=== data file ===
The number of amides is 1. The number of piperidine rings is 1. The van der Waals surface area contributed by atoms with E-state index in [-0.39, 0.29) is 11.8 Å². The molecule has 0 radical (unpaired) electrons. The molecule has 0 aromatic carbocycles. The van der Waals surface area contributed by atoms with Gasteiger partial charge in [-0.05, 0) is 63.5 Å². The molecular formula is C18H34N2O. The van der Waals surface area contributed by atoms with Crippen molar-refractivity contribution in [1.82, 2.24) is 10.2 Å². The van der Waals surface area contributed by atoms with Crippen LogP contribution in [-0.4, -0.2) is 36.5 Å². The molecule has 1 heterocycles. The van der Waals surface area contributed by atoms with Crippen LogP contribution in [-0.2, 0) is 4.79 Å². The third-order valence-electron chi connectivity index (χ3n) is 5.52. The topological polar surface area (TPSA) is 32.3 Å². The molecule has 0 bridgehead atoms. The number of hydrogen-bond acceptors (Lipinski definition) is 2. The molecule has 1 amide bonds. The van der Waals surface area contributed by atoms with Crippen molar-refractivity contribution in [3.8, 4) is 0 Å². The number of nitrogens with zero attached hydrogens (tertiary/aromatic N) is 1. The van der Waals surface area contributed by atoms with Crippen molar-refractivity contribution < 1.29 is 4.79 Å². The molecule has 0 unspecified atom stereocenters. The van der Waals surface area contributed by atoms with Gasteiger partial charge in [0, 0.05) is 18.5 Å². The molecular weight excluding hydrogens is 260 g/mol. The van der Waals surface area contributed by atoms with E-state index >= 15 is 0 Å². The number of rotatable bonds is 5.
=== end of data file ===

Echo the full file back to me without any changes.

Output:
The number of amides is 1. The number of piperidine rings is 1. The van der Waals surface area contributed by atoms with E-state index in [-0.39, 0.29) is 11.8 Å². The molecule has 0 radical (unpaired) electrons. The molecule has 0 aromatic carbocycles. The van der Waals surface area contributed by atoms with Gasteiger partial charge in [-0.05, 0) is 63.5 Å². The molecular formula is C18H34N2O. The van der Waals surface area contributed by atoms with Crippen molar-refractivity contribution in [1.82, 2.24) is 10.2 Å². The van der Waals surface area contributed by atoms with Crippen LogP contribution in [-0.4, -0.2) is 36.5 Å². The molecule has 1 heterocycles. The van der Waals surface area contributed by atoms with Crippen LogP contribution in [-0.2, 0) is 4.79 Å². The third-order valence-electron chi connectivity index (χ3n) is 5.52. The topological polar surface area (TPSA) is 32.3 Å². The molecule has 0 bridgehead atoms. The number of hydrogen-bond acceptors (Lipinski definition) is 2. The molecule has 1 amide bonds. The van der Waals surface area contributed by atoms with Crippen molar-refractivity contribution in [3.8, 4) is 0 Å². The number of nitrogens with zero attached hydrogens (tertiary/aromatic N) is 1. The van der Waals surface area contributed by atoms with Crippen molar-refractivity contribution < 1.29 is 4.79 Å². The molecule has 0 unspecified atom stereocenters. The van der Waals surface area contributed by atoms with Gasteiger partial charge in [0, 0.05) is 18.5 Å². The molecular weight excluding hydrogens is 260 g/mol. The van der Waals surface area contributed by atoms with E-state index >= 15 is 0 Å². The number of rotatable bonds is 5.